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lysander

The last landlady I recall there was one known as the "Rhode Island Red"...she certainly had the right colour hair!

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Organgrinder

Don't know where the name Pandora sprang from but the landlord and landlady who moved fro The Hole in the Wall to the Silver Fox at Stocksbridge were Roy & Paula Johnson.

A lovely couple and good singers too who joined in the singalongs. A lovely little pub all round and quite busy usually.

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  • 4 weeks later...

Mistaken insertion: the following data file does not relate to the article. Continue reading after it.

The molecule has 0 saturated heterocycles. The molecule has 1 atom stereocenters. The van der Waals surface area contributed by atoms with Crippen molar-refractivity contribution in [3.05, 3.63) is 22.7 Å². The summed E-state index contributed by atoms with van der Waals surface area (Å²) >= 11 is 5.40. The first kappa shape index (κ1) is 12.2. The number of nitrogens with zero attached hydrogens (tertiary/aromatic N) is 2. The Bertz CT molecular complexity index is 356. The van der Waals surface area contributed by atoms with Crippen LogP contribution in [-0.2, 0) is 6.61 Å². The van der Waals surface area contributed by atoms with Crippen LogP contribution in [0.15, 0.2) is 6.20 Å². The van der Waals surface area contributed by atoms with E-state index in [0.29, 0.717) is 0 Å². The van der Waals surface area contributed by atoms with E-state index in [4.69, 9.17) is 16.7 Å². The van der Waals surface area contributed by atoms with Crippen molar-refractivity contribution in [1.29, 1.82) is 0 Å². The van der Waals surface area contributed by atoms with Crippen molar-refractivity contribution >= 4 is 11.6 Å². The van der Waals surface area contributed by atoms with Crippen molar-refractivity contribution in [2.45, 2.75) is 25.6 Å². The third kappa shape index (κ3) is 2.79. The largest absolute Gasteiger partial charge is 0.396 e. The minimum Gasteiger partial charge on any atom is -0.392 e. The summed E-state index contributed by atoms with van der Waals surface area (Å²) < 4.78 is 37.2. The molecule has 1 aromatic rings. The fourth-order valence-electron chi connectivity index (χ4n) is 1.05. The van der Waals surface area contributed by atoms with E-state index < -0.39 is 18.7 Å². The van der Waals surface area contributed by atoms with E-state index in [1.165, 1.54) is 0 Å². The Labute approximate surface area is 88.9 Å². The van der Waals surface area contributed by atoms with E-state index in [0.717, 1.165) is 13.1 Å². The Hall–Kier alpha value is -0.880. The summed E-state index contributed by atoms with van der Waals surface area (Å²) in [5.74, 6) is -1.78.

Navvy
On 17/02/2009 at 09:59, Guest Diz-e-dee said:

 

 

 

Hi RichardB,

 

I think I might be right in saying that the Hole in the Wall was so named because of the "hole in the wall" oposite the pub. There was a railway sidings or something years ago and futher along, behind the Vauxhall dealers, is a tunnel that leads to the railway line that goes over the Wicker arches. It was a double line tunnel so was obviously quite important, maybe it was used to get the steel onto the other main lines ? Does any body know? My brothers and I used to frighten outselves silly walking through it saying things were waiting to get us in the passing bays :) The worse thing that happened for me in there though was standing on what was left of a HUGE rat (it seemed like it to me anyway). I only had my 'Jesus sandals' on and no socks - Ugh!!!!!

 

The tunnel was bricked up in the 80's when the site was being developed. With a bit of forward thinking they could have used it for the new ring road :)

 

 

Can anyone point me to the thread about the railway tunnel - theres bound to be one somewhere.